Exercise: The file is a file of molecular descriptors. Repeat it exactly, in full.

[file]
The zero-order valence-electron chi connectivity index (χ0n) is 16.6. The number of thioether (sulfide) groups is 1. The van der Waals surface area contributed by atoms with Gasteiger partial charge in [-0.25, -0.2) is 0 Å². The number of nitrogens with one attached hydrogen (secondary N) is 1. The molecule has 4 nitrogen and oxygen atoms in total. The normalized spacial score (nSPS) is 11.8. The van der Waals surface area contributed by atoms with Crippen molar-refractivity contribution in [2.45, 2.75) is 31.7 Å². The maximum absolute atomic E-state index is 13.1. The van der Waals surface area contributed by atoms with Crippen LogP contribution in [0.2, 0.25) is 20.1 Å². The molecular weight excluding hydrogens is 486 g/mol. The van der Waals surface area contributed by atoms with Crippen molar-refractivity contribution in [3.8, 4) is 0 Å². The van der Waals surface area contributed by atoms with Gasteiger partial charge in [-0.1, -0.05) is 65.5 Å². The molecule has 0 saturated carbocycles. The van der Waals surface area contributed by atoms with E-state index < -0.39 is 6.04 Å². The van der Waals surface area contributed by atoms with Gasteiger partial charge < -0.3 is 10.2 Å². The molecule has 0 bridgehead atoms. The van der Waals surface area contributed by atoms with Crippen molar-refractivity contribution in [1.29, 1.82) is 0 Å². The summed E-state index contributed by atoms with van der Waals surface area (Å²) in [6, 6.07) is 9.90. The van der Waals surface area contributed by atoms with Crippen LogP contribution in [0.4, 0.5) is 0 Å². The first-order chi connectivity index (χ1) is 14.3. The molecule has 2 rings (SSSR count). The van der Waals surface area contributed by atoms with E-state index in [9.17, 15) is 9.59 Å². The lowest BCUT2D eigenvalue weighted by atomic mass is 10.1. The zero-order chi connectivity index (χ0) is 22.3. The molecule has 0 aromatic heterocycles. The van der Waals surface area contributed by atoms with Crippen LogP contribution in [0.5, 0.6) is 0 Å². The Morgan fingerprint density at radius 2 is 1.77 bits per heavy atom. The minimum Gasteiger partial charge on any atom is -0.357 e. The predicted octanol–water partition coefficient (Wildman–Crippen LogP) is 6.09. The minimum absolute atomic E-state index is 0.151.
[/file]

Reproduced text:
The zero-order valence-electron chi connectivity index (χ0n) is 16.6. The number of thioether (sulfide) groups is 1. The van der Waals surface area contributed by atoms with Gasteiger partial charge in [-0.25, -0.2) is 0 Å². The number of nitrogens with one attached hydrogen (secondary N) is 1. The molecule has 4 nitrogen and oxygen atoms in total. The normalized spacial score (nSPS) is 11.8. The van der Waals surface area contributed by atoms with Crippen molar-refractivity contribution in [2.45, 2.75) is 31.7 Å². The maximum absolute atomic E-state index is 13.1. The van der Waals surface area contributed by atoms with Crippen LogP contribution in [0.2, 0.25) is 20.1 Å². The molecular weight excluding hydrogens is 486 g/mol. The van der Waals surface area contributed by atoms with Crippen molar-refractivity contribution in [3.8, 4) is 0 Å². The van der Waals surface area contributed by atoms with Gasteiger partial charge in [-0.1, -0.05) is 65.5 Å². The molecule has 0 saturated carbocycles. The van der Waals surface area contributed by atoms with E-state index < -0.39 is 6.04 Å². The van der Waals surface area contributed by atoms with Gasteiger partial charge < -0.3 is 10.2 Å². The molecule has 0 bridgehead atoms. The van der Waals surface area contributed by atoms with Crippen molar-refractivity contribution in [1.29, 1.82) is 0 Å². The summed E-state index contributed by atoms with van der Waals surface area (Å²) in [6, 6.07) is 9.90. The van der Waals surface area contributed by atoms with Crippen LogP contribution in [0.4, 0.5) is 0 Å². The first-order chi connectivity index (χ1) is 14.3. The molecule has 2 rings (SSSR count). The van der Waals surface area contributed by atoms with E-state index in [9.17, 15) is 9.59 Å². The lowest BCUT2D eigenvalue weighted by atomic mass is 10.1. The zero-order chi connectivity index (χ0) is 22.3. The molecule has 0 aromatic heterocycles. The van der Waals surface area contributed by atoms with Crippen LogP contribution in [0.5, 0.6) is 0 Å². The Morgan fingerprint density at radius 2 is 1.77 bits per heavy atom. The minimum Gasteiger partial charge on any atom is -0.357 e. The predicted octanol–water partition coefficient (Wildman–Crippen LogP) is 6.09. The minimum absolute atomic E-state index is 0.151.